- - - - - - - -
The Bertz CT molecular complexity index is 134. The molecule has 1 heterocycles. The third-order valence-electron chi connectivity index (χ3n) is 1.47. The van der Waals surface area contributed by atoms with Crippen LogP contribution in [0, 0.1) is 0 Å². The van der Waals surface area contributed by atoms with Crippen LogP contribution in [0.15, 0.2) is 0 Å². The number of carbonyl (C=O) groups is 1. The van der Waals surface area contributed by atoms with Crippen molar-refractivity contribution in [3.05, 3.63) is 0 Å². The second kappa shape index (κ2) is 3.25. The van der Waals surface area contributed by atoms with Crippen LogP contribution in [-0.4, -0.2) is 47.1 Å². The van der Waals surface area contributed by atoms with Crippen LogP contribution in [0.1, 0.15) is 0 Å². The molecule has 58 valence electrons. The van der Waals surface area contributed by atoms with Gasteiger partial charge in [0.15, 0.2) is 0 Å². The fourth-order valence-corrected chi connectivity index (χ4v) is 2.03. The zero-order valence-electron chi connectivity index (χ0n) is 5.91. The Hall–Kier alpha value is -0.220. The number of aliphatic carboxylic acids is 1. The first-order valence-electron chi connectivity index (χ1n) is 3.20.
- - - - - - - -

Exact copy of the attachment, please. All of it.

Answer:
The Bertz CT molecular complexity index is 134. The molecule has 1 heterocycles. The third-order valence-electron chi connectivity index (χ3n) is 1.47. The van der Waals surface area contributed by atoms with Crippen LogP contribution in [0, 0.1) is 0 Å². The van der Waals surface area contributed by atoms with Crippen LogP contribution in [0.15, 0.2) is 0 Å². The number of carbonyl (C=O) groups is 1. The van der Waals surface area contributed by atoms with Crippen molar-refractivity contribution in [3.05, 3.63) is 0 Å². The second kappa shape index (κ2) is 3.25. The van der Waals surface area contributed by atoms with Crippen LogP contribution in [-0.4, -0.2) is 47.1 Å². The van der Waals surface area contributed by atoms with Crippen LogP contribution in [0.1, 0.15) is 0 Å². The molecule has 58 valence electrons. The van der Waals surface area contributed by atoms with Gasteiger partial charge in [0.15, 0.2) is 0 Å². The fourth-order valence-corrected chi connectivity index (χ4v) is 2.03. The zero-order valence-electron chi connectivity index (χ0n) is 5.91. The Hall–Kier alpha value is -0.220. The number of aliphatic carboxylic acids is 1. The first-order valence-electron chi connectivity index (χ1n) is 3.20.